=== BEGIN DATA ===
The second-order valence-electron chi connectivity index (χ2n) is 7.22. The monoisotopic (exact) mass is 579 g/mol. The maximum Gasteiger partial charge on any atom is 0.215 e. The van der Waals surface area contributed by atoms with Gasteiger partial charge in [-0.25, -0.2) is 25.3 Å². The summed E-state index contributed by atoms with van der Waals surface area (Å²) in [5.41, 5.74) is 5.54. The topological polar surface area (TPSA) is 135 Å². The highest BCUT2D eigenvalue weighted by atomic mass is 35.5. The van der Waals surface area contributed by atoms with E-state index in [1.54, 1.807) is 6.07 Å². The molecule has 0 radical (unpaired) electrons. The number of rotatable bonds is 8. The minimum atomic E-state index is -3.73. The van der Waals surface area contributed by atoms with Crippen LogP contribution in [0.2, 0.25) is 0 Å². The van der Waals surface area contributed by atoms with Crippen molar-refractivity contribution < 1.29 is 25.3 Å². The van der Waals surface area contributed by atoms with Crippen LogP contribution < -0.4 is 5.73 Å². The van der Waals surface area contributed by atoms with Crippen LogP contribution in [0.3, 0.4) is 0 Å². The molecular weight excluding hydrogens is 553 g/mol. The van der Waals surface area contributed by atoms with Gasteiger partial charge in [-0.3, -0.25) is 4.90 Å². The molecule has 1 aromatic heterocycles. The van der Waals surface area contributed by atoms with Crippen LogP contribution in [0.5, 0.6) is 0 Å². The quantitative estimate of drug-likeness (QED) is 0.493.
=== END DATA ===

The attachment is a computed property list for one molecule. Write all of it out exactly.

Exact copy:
The second-order valence-electron chi connectivity index (χ2n) is 7.22. The monoisotopic (exact) mass is 579 g/mol. The maximum Gasteiger partial charge on any atom is 0.215 e. The van der Waals surface area contributed by atoms with Gasteiger partial charge in [-0.25, -0.2) is 25.3 Å². The summed E-state index contributed by atoms with van der Waals surface area (Å²) in [5.41, 5.74) is 5.54. The topological polar surface area (TPSA) is 135 Å². The highest BCUT2D eigenvalue weighted by atomic mass is 35.5. The van der Waals surface area contributed by atoms with E-state index in [1.54, 1.807) is 6.07 Å². The molecule has 0 radical (unpaired) electrons. The number of rotatable bonds is 8. The minimum atomic E-state index is -3.73. The van der Waals surface area contributed by atoms with Crippen LogP contribution in [0.2, 0.25) is 0 Å². The van der Waals surface area contributed by atoms with Crippen molar-refractivity contribution < 1.29 is 25.3 Å². The van der Waals surface area contributed by atoms with Crippen LogP contribution < -0.4 is 5.73 Å². The van der Waals surface area contributed by atoms with Crippen LogP contribution in [0.3, 0.4) is 0 Å². The molecular weight excluding hydrogens is 553 g/mol. The van der Waals surface area contributed by atoms with Gasteiger partial charge in [-0.3, -0.25) is 4.90 Å². The molecule has 1 aromatic heterocycles. The van der Waals surface area contributed by atoms with Crippen LogP contribution in [0.5, 0.6) is 0 Å². The quantitative estimate of drug-likeness (QED) is 0.493.